Why the public sector pay freeze is particularly unfair for women

Chart of the Day: Real wages for women in the public sector have fallen by 0.3 per cent since 2011, while those for women in the private sector have risen.

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One of the arguments for the public sector pay freeze made by Chancellor Rishi Sunak is that workers have been unfairly shielded from lacklustre or negative wage growth in the private economy.

This might be true for men, but it’s not the case for women. Women employed in the public sector have seen their real wages fall by 0.3 per cent since 2011, while in the private sector women’s wages have grown by 5.6 per cent, according to the Office for National Statistics (ONS).

Women in the public sector have missed out on wage growth
Real growth in median hourly wages by sex and sector, 2011–2020
Source: Office for National Statistics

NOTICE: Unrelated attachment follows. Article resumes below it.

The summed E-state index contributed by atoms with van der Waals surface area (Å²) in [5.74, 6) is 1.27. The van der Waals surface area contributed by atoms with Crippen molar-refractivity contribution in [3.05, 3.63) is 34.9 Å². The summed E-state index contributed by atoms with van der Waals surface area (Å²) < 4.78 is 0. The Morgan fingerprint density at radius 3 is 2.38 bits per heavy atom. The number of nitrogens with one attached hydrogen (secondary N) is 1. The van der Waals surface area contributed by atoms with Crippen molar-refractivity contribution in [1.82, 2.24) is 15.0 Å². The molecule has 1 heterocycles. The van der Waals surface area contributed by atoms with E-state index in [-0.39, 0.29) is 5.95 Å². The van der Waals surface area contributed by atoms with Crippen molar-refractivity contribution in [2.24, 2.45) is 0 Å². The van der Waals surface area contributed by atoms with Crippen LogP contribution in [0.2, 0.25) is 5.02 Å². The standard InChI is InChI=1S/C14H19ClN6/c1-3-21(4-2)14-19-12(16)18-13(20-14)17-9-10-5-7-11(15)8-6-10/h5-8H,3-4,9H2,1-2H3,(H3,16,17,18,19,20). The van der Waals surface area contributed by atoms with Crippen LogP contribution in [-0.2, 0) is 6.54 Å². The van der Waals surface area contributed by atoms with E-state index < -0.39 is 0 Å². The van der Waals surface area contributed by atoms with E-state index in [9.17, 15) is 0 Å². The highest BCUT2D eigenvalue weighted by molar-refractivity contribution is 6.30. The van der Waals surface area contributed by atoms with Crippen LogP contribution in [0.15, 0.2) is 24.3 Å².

Sunak has also argued that public sector workers earn a “premium” over those in the private sector.

While it is true that public sector workers on average earn 9 per cent more than private sector workers, the Institute for Fiscal Studies has found that this is entirely explained by differences in employee attributes. Once the age, education and experience of employees is taken into account, the difference between public and private sector wages disappears.

[See also: Chart of the Day: How global military spending rose in 2020]

By their very nature, public sector pay freezes tend to impact women more than men. This is because close to two-thirds of public sector workers are women (65 per cent), ONS figures show. While around 16 per cent of male workers are employed by the state, for women the figure is one in three (32 per cent).

The figures are particularly skewed for health and education, where 76 per cent and 73 per cent of employees are women, respectively. While NHS workers are excluded from the pay freeze, the rise of just 1 per cent is likely to amount to a real-terms pay cut for many.

[See also: Chart of the Day: how the UK’s Covid-19 death rate has plummeted]

Ben van der Merwe is a New Statesman Media Group data journalist. 

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